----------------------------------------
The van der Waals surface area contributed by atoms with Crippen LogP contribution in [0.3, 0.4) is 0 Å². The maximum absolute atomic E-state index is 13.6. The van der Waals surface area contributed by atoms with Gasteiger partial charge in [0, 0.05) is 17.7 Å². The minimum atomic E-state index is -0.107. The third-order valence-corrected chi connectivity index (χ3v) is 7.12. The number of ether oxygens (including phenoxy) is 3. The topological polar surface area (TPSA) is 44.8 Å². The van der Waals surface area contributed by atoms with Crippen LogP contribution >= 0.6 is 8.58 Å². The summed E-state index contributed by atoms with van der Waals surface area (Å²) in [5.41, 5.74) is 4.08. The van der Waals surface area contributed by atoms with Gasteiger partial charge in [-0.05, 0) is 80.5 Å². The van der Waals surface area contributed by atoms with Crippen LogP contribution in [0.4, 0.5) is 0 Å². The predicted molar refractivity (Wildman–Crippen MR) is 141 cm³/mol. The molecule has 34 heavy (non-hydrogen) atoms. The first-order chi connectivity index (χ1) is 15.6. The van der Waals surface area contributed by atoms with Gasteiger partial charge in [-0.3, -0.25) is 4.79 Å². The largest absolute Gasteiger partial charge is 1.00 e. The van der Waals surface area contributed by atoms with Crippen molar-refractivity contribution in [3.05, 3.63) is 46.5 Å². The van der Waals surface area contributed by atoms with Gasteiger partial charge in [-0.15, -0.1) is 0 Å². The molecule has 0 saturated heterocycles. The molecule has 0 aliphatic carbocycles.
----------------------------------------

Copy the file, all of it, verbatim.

The van der Waals surface area contributed by atoms with Crippen LogP contribution in [0.3, 0.4) is 0 Å². The maximum absolute atomic E-state index is 13.6. The van der Waals surface area contributed by atoms with Gasteiger partial charge in [0, 0.05) is 17.7 Å². The minimum atomic E-state index is -0.107. The third-order valence-corrected chi connectivity index (χ3v) is 7.12. The number of ether oxygens (including phenoxy) is 3. The topological polar surface area (TPSA) is 44.8 Å². The van der Waals surface area contributed by atoms with Crippen LogP contribution >= 0.6 is 8.58 Å². The summed E-state index contributed by atoms with van der Waals surface area (Å²) in [5.41, 5.74) is 4.08. The van der Waals surface area contributed by atoms with Gasteiger partial charge in [-0.05, 0) is 80.5 Å². The van der Waals surface area contributed by atoms with Crippen LogP contribution in [0.4, 0.5) is 0 Å². The predicted molar refractivity (Wildman–Crippen MR) is 141 cm³/mol. The molecule has 34 heavy (non-hydrogen) atoms. The first-order chi connectivity index (χ1) is 15.6. The van der Waals surface area contributed by atoms with Gasteiger partial charge in [-0.3, -0.25) is 4.79 Å². The largest absolute Gasteiger partial charge is 1.00 e. The van der Waals surface area contributed by atoms with Crippen molar-refractivity contribution in [3.05, 3.63) is 46.5 Å². The van der Waals surface area contributed by atoms with Gasteiger partial charge in [-0.15, -0.1) is 0 Å². The molecule has 0 saturated heterocycles. The molecule has 0 aliphatic carbocycles.